In January 1966, Shirley Ellis returned to the world of novelty singles which had served her so well in the past, and released Ever See A Diver Kiss His Wife While The Bubbles Bounce About Above The Water? This was a song she had penned with her songwriting partner Lincoln Chase, who co-produced it with Neil Galligan and Hutch Davis. However, when the single was released, it failed commercially and Shirley Ellis search for a hit single continued.

Despite commercial success eluding Shirley Ellis she was signed by Columbia Records, on the advice of Charlie Calello, was the company’s A&R Department producer. Columbia Records would become Shirley Ellis’ new home for the next two years.

The first single Shirley Ellis recorded with Charlie Calello at Columbia was the Lincoln Chase composition Birds, Bees, Cupids and Bows.  Charlie Calello was responsible for an urgent, driving arrangement,  where horns and harmonies accompany Shirley Ellis. However, when Birds, Bees, Cupids and Bows was released as a single in October 1966, commercial success eluded Shirley Ellis’ Columbia Records’ debut. This meant that Shirley Ellis’ last five singles had failed to chart, and many music industry insiders wondered if her recording career was at a crossroads?

For her next single, Shirley wrote two new songs Soul Time and Waitin’, which she recorded with Charlie Calello who arranged and produced them. Soul Time which was long on hooks and soulful  was chosen as the single, which was released in January 1967 and reached sixty-seven in the US Billboard 100 and thirty-one in the US R&B charts. Given the quality of Soul Time, the single deserved to fare better. Hidden away on the B-Side was the soulful dancer Waitin’ which was too good to languish on the B-Side. 

For the followup to Soul Time, Shirley Ellis recorded Sugar Let’s Shing-A-Ling, which she wrote in 1954. Thirteen years later, and it was produced by Charlie Calello and released by Columbia Records in May 1967. However, commercial success eluded Shirley Ellis’ latest single which also lent its name to her third album.

Sugar, Let’s Shing-A-Ling/Soul Time With Shirley Ellis was recorded with arranger and producer Charlie Calello and released by Columbia Records during 1967. Among the highlights of the album were covers of Back Track and Barbara Mason’s Yes I’m Ready which closes Three Six Nine! The Best Of Shirley Ellis.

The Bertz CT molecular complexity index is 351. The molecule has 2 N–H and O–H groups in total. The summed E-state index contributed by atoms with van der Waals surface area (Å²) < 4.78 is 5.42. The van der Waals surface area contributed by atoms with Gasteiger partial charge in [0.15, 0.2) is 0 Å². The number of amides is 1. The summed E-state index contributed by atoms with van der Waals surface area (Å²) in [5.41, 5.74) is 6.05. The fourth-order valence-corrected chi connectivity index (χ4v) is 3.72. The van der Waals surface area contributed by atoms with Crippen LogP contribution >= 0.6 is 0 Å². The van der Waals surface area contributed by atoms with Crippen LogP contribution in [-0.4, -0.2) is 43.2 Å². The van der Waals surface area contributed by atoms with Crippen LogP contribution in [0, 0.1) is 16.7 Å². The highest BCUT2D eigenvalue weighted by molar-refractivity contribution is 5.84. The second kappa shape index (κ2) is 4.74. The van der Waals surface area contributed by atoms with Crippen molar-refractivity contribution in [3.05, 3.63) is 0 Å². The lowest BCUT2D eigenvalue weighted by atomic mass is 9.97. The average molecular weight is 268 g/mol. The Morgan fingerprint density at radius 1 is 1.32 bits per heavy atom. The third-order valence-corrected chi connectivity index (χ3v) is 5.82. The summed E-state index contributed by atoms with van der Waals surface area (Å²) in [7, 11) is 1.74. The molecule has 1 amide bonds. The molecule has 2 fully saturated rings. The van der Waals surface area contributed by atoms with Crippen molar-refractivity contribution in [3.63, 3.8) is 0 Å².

Having released Charlie Calello Sugar, Let’s Shing-A-Ling/Soul Time With Shirley Ellis, thirty-eight year old Shirley Ellis left Columbia Records. She had spent less than two years with the label, and released three singles and one album. Apart from enjoying a minor hit with Soul Time, Shirley Ellis’ time at Columbia Records was largely unsuccessful and she failed to replicate the success she enjoyed at Congress.

Between 1963 and mid-1966, Shirley Ellis was signed to Congress, where she enjoyed the most successful period of her career. During that three-year period, she recorded The Nitty Gritty,  The Name Song and The Clapping Song, which were the triumvirate of novelty songs that made her famous. However, the success of these singles resulted in Shirley Ellis being asked to record further novelty singles. As a result, Shirley Ellis is remembered by many critics and record buyers as a singer who specialised in novelty singles. However, that is only part of the story, which is documented on Ace Records’ new compilation Three Six Nine! The Best Of Shirley Ellis.

It shows not just the novelty singles that Shirley Ellis released, but also singles and album tracks that show a very different side to this talented and versatile singer and songwriter. Sadly, though it’s the novelty singles that Shirley Ellis was always remembered for after she called time on her career in 1969. That is still the case nearly fifty years later, but the release of Three Six Nine! The Best Of Shirley Ellis goes a long way to dispelling the myth that Shirley Ellis only released novelty songs.

Three Six Nine! The Best Of Shirley Ellis.